Today Carol, The Sunday Gardener, gives us detailed greenhouse advice and talks us through the many benefits of having a greenhouse or poly tunnel in the garden. If you’re considering buying a greenhouse, or have just bought one this is the post for you!
Busy In The Greenhouse With The Sunday Gardener
My greenhouse arrived over 10 years ago and I can still remember the excitement of stepping into it for the first time. It seemed so large. The advice, when buying a greenhouse or poly tunnel, is always to buy the largest you have room for and can afford; it’s good advice. A greenhouse is so useful, it’s full all the year round.
In spring there are trays of seedlings, germinated earlier in the year in the warm of the house. If seedlings are left indoors in the warm for too long they can become sappy, which is a bit on the floppy side. Also seedlings will always stretch towards the light which makes them grow leggy. The greenhouse has ideal growing conditions, cooler but frost free, and with 360 degrees of light, there is no need to turn the trays of seedlings and they grow into sturdy little plants. At present there are trays of sweet peas, calendula, nasturtiums, runner and broad beans, lettuces, tomatoes, cucumber, courgettes, herbs, all for summer planting. You can even start early potatoes in large containers or sacks. Second sowings of flowers and veg can be germinated in the greenhouse, and sometimes there is even room for a third sowing.
Greenhouse Winter Warming
And there’s more. At the end of last summer I picked up dozens of tiny perennial plug plants cheap. Too small to plant out and withstand the winter, they have been happy enough in the greenhouse all winter, growing slowly and by late May/early June they will large enough ready to plant out. The protected environment of the greenhouse is ideal for nurturing small plants and I love a bargain.
The greenhouse has been fairly full all winter. In addition to all the plug plants, along one side of the greenhouse is a trestle made of a few bricks and plants, and on which tender plants have overwintered. The shelter of a greenhouse is particularly helpful if you garden in an exposed area. The greenhouse has looked after evergreen Agapanthus, Bay trees, Zantedeschia and Pelargoniums. In exposed areas Dahlia are unlikely to survive in the ground over winter, and the greenhouse is an ideal spot for starting them off.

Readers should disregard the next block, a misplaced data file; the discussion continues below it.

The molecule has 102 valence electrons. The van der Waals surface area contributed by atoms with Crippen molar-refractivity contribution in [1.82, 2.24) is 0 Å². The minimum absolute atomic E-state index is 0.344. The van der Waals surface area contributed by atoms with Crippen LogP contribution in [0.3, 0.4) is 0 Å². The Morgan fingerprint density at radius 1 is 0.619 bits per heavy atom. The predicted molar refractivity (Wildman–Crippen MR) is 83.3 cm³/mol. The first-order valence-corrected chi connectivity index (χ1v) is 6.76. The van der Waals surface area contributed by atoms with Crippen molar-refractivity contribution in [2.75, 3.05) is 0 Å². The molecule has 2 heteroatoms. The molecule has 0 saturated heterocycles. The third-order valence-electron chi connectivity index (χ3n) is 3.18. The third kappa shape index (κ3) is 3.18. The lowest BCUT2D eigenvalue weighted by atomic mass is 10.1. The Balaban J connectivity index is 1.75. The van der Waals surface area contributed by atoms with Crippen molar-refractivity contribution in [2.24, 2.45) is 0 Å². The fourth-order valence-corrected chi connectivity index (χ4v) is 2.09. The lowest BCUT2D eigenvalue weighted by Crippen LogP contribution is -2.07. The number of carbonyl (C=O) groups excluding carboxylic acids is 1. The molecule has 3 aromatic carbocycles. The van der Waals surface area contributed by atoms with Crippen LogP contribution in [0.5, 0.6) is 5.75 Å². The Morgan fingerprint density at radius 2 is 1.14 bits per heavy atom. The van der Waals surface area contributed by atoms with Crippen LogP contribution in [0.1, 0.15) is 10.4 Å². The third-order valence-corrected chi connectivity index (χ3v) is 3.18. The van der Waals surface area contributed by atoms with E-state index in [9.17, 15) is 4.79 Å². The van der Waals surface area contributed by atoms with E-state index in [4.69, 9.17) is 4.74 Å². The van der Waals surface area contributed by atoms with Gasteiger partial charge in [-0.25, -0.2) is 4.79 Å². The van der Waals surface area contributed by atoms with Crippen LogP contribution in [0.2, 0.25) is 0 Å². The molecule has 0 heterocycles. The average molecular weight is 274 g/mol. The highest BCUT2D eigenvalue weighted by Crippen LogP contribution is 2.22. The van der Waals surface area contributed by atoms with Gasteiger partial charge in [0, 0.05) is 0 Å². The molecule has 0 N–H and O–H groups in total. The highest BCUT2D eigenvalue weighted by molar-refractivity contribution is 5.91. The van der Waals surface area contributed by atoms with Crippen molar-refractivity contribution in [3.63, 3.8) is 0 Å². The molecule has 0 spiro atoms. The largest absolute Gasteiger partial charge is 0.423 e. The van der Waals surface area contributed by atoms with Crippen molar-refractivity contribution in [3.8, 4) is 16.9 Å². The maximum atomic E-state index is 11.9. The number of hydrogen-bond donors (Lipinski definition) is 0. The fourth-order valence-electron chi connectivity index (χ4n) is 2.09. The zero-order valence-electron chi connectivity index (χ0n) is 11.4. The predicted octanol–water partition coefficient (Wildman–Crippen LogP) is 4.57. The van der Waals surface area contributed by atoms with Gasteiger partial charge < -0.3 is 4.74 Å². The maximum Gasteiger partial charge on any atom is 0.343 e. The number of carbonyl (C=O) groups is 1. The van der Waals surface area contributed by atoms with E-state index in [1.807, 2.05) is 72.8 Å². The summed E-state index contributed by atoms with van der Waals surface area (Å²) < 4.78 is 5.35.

Greenhouse Advice For Bedding Plants
Bedding plants add colour to our gardens and containers in the summer. The greenhouse is a great place to start off bedding plants, either as seeds, economical plugs or as larger plants. They can be planted up into hanging baskets and grown on in the greenhouse so that they are good sized plants and well rooted when planted out. Often bedding plants have been grown in near perfect conditions in a nursery, and to bring them home from the garden centre to plant outside in a chilly spring or early summer is a bit of shock. A sudden change in temperature can be enough to arrest the plant’s growth which will delay flowering. Providing bedding plants with a spell in the greenhouse gives them time to acclimatise as part of the hardening off process and produces better growth. Our summers are unpredictable and I remember, in my pre-greenhouse days, planting bedding during May and the weather immediately delivered a large dose of hailstones.
All plants which have been raised in a greenhouse will need to be hardened off, that is gradually acclimatised to the less clement conditions outside before planting out permanently. This is because they are not frost hardy. Put the plant trays outside towards the end of May in mild spells, leaving outside for longer and longer periods, then overnight, until the plants are outside all the time at which point they will be ready to plant up.
A Refuge From Pests
The greenhouse can also be used as a rescue home for bedding plants which have been chewed up by slugs. This is a real problem in the summer, and it is hard to keep up with the slugs. The Sunday Gardener has plenty of tips on how to beat the slugs and snails, but sometimes they get the better of us and a single slug can almost destroy a bedding plant. Don’t despair if you find a slimy chewed up plant. Dig it up, re pot it and bring into the safety of the slug free greenhouse. Give it a couple of weeks to recover and all will be well for planting back out. The images below show the “before” and “after” and the plant on the right is well recovered after a spell in the greenhouse.
Growing In The Greenhouse
In late spring it’s time to move out the overwintering plants, which makes space to move in tomatoes and cucumbers. I love home grown tomatoes, but when growing them outside blight is a problem. Tomatoes grown in the greenhouse avoid the blight problem and it is an ideal growing environment. Tomatoes grow well in containers, and I usually grow 6-7 tomato plants along with a couple of cucumbers. The humble cucumber is so much better when home grown; sweet, crunchy and fresh. Cucumber sold in the supermarkets have often been hanging around for a couple of weeks or more.
The greenhouse helps to prolong the growing season, but generally, depending on the type of summer we are experiencing, by late October the tomatoes, cucumbers, and greenhouse veg are finished. I cut off the last vines from the tomatoes and bring indoors to ripen, and give the greenhouse a good clean. It is then time for the cycle to start again, build the trestle and bring in the tender plants for over wintering.
The greenhouse is always full and busy. Except for those quiet moments when I sit down, have a cup of tea and just enjoy it.
If this excellent greenhouse advice has piqued your interest in more expert posts have a read of Expert Rose Care With Jenny Williams.